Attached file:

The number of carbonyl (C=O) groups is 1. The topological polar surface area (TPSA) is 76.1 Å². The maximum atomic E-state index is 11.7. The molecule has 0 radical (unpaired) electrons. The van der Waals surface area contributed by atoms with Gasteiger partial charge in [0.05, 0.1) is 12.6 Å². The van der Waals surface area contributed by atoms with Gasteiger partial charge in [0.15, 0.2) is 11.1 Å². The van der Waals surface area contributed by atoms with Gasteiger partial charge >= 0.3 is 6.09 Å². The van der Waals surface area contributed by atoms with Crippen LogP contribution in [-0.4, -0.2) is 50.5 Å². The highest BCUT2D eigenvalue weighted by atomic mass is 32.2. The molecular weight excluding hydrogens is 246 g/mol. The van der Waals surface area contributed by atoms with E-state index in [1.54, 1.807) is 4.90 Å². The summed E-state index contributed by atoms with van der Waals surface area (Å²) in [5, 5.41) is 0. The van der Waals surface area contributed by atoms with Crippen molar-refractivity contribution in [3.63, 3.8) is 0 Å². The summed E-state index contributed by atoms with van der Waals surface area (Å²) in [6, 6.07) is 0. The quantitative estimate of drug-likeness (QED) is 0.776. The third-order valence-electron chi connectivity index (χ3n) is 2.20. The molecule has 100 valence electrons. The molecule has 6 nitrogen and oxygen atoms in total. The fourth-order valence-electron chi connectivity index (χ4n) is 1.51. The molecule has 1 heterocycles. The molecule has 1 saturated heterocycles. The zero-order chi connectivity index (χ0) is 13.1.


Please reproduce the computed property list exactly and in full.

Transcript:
The number of carbonyl (C=O) groups is 1. The topological polar surface area (TPSA) is 76.1 Å². The maximum atomic E-state index is 11.7. The molecule has 0 radical (unpaired) electrons. The van der Waals surface area contributed by atoms with Gasteiger partial charge in [0.05, 0.1) is 12.6 Å². The van der Waals surface area contributed by atoms with Gasteiger partial charge in [0.15, 0.2) is 11.1 Å². The van der Waals surface area contributed by atoms with Gasteiger partial charge >= 0.3 is 6.09 Å². The van der Waals surface area contributed by atoms with Crippen LogP contribution in [-0.4, -0.2) is 50.5 Å². The highest BCUT2D eigenvalue weighted by atomic mass is 32.2. The molecular weight excluding hydrogens is 246 g/mol. The van der Waals surface area contributed by atoms with E-state index in [1.54, 1.807) is 4.90 Å². The summed E-state index contributed by atoms with van der Waals surface area (Å²) in [5, 5.41) is 0. The van der Waals surface area contributed by atoms with Crippen molar-refractivity contribution in [3.63, 3.8) is 0 Å². The summed E-state index contributed by atoms with van der Waals surface area (Å²) in [6, 6.07) is 0. The quantitative estimate of drug-likeness (QED) is 0.776. The third-order valence-electron chi connectivity index (χ3n) is 2.20. The molecule has 100 valence electrons. The molecule has 6 nitrogen and oxygen atoms in total. The fourth-order valence-electron chi connectivity index (χ4n) is 1.51. The molecule has 1 heterocycles. The molecule has 1 saturated heterocycles. The zero-order chi connectivity index (χ0) is 13.1.